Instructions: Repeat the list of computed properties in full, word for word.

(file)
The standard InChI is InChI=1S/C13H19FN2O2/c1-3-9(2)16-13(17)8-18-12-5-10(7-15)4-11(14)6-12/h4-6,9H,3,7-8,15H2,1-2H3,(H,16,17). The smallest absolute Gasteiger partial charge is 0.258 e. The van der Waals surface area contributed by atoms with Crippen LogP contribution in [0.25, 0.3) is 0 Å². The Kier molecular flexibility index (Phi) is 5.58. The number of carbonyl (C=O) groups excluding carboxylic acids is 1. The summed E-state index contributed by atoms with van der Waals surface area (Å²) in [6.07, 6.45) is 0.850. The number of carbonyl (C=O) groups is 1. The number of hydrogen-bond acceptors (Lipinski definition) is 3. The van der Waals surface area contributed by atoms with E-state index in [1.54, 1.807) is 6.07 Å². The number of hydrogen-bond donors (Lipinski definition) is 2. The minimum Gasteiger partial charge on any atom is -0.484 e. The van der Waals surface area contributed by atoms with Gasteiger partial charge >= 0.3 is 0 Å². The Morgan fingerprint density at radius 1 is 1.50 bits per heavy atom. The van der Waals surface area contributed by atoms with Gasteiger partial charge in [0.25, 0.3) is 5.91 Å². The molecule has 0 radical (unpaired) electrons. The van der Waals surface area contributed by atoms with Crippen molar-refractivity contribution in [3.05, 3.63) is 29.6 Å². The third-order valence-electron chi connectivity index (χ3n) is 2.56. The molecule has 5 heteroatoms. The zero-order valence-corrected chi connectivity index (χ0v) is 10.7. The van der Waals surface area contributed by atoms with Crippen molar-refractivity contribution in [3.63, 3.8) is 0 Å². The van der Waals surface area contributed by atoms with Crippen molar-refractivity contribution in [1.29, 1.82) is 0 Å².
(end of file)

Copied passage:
The standard InChI is InChI=1S/C13H19FN2O2/c1-3-9(2)16-13(17)8-18-12-5-10(7-15)4-11(14)6-12/h4-6,9H,3,7-8,15H2,1-2H3,(H,16,17). The smallest absolute Gasteiger partial charge is 0.258 e. The van der Waals surface area contributed by atoms with Crippen LogP contribution in [0.25, 0.3) is 0 Å². The Kier molecular flexibility index (Phi) is 5.58. The number of carbonyl (C=O) groups excluding carboxylic acids is 1. The summed E-state index contributed by atoms with van der Waals surface area (Å²) in [6.07, 6.45) is 0.850. The number of carbonyl (C=O) groups is 1. The number of hydrogen-bond acceptors (Lipinski definition) is 3. The van der Waals surface area contributed by atoms with E-state index in [1.54, 1.807) is 6.07 Å². The number of hydrogen-bond donors (Lipinski definition) is 2. The minimum Gasteiger partial charge on any atom is -0.484 e. The van der Waals surface area contributed by atoms with Gasteiger partial charge >= 0.3 is 0 Å². The Morgan fingerprint density at radius 1 is 1.50 bits per heavy atom. The van der Waals surface area contributed by atoms with Gasteiger partial charge in [0.25, 0.3) is 5.91 Å². The molecule has 0 radical (unpaired) electrons. The van der Waals surface area contributed by atoms with Crippen molar-refractivity contribution in [3.05, 3.63) is 29.6 Å². The third-order valence-electron chi connectivity index (χ3n) is 2.56. The molecule has 5 heteroatoms. The zero-order valence-corrected chi connectivity index (χ0v) is 10.7. The van der Waals surface area contributed by atoms with Crippen molar-refractivity contribution in [3.63, 3.8) is 0 Å². The van der Waals surface area contributed by atoms with Crippen molar-refractivity contribution in [1.29, 1.82) is 0 Å².